150th anniversary celebration two years too late
When the congregation of Utvik had started their planning of the 150th anniversary celebration of the church in 1992, it was revealed that they were two years too late. The year noted in the local history book was wrong. The church was not consecrated in 1842, but two years earlier. The correct year was also confirmed in a church register from 1840. In this book the vicar had written that the recently built Utvik annexe church was consecrated on the first Sunday in Advent, and for the year 1840 this was 29 November. Thus the anniversary had passed unnoticed without anybody realising the mistake. Nevertheless, the planned celebration took place in August, 1992..
Very little information exists why the 17th-century church at Utvik was replaced by a new one. Part of the explanation may be that the church had become too small as was the case in many other places. The church site remained the same.
The architect was Hans D. F. Linstow, who is considered to be one of the foremost classical architects in Norway. He also designed the Royal Palace in Oslo. Originally the white-painted church was built in such a way that the chancel had the same height and width as the nave. A small turret was built in its western end, where the turret base was used as a porch and a staircase to the gallery. At first the church could seat 300. On the northern side of the chancel the church owners had reserved seats, whereas the social and cultural elite had their seats opposite the vicar.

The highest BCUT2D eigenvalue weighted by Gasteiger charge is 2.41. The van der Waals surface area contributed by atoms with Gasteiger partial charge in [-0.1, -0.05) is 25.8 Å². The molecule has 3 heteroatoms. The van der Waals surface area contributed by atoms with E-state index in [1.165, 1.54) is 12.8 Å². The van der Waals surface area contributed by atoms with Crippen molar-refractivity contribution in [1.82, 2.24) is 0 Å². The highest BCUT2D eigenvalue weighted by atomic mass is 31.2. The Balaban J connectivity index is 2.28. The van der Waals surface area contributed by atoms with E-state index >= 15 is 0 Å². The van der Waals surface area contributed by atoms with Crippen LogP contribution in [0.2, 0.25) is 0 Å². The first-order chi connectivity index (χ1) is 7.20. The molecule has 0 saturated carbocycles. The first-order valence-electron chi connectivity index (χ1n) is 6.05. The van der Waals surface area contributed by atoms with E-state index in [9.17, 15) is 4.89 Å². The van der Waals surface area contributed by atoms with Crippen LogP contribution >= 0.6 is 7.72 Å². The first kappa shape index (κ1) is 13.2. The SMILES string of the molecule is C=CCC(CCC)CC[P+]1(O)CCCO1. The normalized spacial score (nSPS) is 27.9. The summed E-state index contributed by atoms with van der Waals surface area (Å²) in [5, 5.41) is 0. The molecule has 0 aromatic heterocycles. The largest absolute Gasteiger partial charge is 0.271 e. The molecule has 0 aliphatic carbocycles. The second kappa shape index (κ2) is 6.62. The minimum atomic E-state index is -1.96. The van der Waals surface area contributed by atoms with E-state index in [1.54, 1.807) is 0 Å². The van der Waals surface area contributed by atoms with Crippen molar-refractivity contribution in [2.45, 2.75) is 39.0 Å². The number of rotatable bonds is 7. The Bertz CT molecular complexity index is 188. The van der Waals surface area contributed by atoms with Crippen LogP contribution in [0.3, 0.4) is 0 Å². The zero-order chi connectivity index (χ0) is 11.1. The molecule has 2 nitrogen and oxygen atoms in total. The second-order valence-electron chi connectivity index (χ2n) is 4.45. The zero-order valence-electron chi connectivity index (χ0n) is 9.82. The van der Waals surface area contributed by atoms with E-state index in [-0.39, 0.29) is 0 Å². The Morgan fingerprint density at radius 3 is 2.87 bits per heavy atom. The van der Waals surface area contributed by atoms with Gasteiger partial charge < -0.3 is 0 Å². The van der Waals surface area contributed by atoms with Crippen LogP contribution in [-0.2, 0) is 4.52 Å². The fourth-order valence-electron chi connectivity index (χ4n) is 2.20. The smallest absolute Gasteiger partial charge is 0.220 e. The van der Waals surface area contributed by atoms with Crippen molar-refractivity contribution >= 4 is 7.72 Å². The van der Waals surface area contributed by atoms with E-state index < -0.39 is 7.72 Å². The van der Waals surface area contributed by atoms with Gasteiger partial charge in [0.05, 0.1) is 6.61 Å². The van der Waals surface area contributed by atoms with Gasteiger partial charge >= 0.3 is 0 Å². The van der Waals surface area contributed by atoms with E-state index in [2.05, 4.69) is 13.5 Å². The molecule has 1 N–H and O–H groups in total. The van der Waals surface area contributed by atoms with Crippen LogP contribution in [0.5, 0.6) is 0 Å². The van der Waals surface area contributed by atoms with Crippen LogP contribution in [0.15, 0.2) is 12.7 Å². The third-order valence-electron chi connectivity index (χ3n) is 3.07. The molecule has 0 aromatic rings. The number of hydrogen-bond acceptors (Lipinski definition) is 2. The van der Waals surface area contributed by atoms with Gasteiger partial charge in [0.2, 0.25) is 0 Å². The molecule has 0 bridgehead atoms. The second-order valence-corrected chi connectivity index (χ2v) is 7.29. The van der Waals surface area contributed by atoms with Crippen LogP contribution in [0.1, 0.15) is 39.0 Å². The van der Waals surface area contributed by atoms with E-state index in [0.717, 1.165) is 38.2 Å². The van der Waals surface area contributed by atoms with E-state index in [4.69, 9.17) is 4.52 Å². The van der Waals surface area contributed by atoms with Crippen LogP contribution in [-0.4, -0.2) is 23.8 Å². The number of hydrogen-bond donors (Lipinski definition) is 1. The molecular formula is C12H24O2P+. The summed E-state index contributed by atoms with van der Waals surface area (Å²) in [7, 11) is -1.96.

In connection with a major renovation in 1902, a chancel room and vicar¿s vestry were added. The gallery was extended and loose pews were installed. The doors were widened and the windows made higher and rebuilt in a pointed-arch style. These changes gave the church a mixture of styles that experts in retrospect have divergent opinions about. In 1968, a new and more spacious chancel was built, with a new vicar¿s vestry to the south and a new baptismal vestry to the north. In connection with the baptismal vestry, a corridor was made including a wardrobe and toilet facilities. At the same time, the old altarpiece and pulpit were re-installed - two unusually fine works of Renaissance art.
Up until recent times, the Utvik church has been a meeting place, not only for the villagers of Utvik, but also for their neighbouring village people of Tistam, but also from the villages of Fjelli and Randabygda on the other side of the fjord. For a period of about a hundred years, from the mid-19th century until 1967, parts of Hopland also belonged to Utvik. In 1967, the people of Randabygda got its own church and status as a so-called chapel "sokn", and then from 1981 a regular "sokn". At the same time, the hamlets and settlements on the northern side of the fjord that belonged either to Utvik or Innvik were transferred to Hornindal parish.